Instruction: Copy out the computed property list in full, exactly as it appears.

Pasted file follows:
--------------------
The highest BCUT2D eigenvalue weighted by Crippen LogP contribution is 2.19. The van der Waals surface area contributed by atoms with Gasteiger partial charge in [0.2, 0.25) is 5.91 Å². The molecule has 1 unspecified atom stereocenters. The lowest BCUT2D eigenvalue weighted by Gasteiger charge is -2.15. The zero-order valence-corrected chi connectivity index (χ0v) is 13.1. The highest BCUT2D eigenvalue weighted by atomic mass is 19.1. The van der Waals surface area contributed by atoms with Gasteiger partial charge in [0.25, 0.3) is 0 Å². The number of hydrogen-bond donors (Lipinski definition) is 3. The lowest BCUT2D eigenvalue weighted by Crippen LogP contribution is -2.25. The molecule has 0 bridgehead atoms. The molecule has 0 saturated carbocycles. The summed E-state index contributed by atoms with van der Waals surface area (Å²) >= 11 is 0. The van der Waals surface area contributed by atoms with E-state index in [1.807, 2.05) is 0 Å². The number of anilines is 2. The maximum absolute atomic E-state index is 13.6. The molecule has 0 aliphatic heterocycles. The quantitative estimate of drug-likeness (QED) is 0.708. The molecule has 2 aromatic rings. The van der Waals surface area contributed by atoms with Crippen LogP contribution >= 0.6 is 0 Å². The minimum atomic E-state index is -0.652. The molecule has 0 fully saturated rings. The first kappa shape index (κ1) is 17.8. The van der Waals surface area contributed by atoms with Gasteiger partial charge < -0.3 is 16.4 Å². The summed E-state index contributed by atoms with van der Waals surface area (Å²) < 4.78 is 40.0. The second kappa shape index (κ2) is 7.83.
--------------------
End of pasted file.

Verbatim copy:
The highest BCUT2D eigenvalue weighted by Crippen LogP contribution is 2.19. The van der Waals surface area contributed by atoms with Gasteiger partial charge in [0.2, 0.25) is 5.91 Å². The molecule has 1 unspecified atom stereocenters. The lowest BCUT2D eigenvalue weighted by Gasteiger charge is -2.15. The zero-order valence-corrected chi connectivity index (χ0v) is 13.1. The highest BCUT2D eigenvalue weighted by atomic mass is 19.1. The van der Waals surface area contributed by atoms with Gasteiger partial charge in [0.25, 0.3) is 0 Å². The number of hydrogen-bond donors (Lipinski definition) is 3. The lowest BCUT2D eigenvalue weighted by Crippen LogP contribution is -2.25. The molecule has 0 bridgehead atoms. The molecule has 0 saturated carbocycles. The summed E-state index contributed by atoms with van der Waals surface area (Å²) >= 11 is 0. The van der Waals surface area contributed by atoms with E-state index in [1.807, 2.05) is 0 Å². The number of anilines is 2. The maximum absolute atomic E-state index is 13.6. The molecule has 0 aliphatic heterocycles. The quantitative estimate of drug-likeness (QED) is 0.708. The molecule has 2 aromatic rings. The van der Waals surface area contributed by atoms with Crippen LogP contribution >= 0.6 is 0 Å². The minimum atomic E-state index is -0.652. The molecule has 0 fully saturated rings. The first kappa shape index (κ1) is 17.8. The van der Waals surface area contributed by atoms with Gasteiger partial charge < -0.3 is 16.4 Å². The summed E-state index contributed by atoms with van der Waals surface area (Å²) < 4.78 is 40.0. The second kappa shape index (κ2) is 7.83.